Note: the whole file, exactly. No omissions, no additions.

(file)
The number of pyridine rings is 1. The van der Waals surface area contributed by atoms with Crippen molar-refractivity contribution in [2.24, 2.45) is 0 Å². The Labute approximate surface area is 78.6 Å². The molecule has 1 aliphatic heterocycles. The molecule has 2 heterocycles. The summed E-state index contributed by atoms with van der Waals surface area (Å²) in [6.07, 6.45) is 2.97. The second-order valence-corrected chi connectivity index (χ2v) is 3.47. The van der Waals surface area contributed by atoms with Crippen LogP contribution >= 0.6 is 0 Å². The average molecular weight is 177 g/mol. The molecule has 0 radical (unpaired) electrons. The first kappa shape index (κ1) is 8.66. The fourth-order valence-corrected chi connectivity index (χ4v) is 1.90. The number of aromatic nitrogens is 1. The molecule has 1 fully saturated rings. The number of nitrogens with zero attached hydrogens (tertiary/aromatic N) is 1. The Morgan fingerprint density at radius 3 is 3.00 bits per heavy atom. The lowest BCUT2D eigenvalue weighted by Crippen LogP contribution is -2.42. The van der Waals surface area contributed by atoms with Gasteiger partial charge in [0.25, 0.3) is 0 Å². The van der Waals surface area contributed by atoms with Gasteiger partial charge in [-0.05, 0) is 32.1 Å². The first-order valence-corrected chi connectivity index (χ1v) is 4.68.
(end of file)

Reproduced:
The number of pyridine rings is 1. The van der Waals surface area contributed by atoms with Crippen molar-refractivity contribution in [2.24, 2.45) is 0 Å². The Labute approximate surface area is 78.6 Å². The molecule has 1 aliphatic heterocycles. The molecule has 2 heterocycles. The summed E-state index contributed by atoms with van der Waals surface area (Å²) in [6.07, 6.45) is 2.97. The second-order valence-corrected chi connectivity index (χ2v) is 3.47. The van der Waals surface area contributed by atoms with Crippen LogP contribution >= 0.6 is 0 Å². The average molecular weight is 177 g/mol. The molecule has 0 radical (unpaired) electrons. The first kappa shape index (κ1) is 8.66. The fourth-order valence-corrected chi connectivity index (χ4v) is 1.90. The number of aromatic nitrogens is 1. The molecule has 1 fully saturated rings. The number of nitrogens with zero attached hydrogens (tertiary/aromatic N) is 1. The Morgan fingerprint density at radius 3 is 3.00 bits per heavy atom. The lowest BCUT2D eigenvalue weighted by Crippen LogP contribution is -2.42. The van der Waals surface area contributed by atoms with Gasteiger partial charge in [0.25, 0.3) is 0 Å². The van der Waals surface area contributed by atoms with Gasteiger partial charge in [-0.05, 0) is 32.1 Å². The first-order valence-corrected chi connectivity index (χ1v) is 4.68.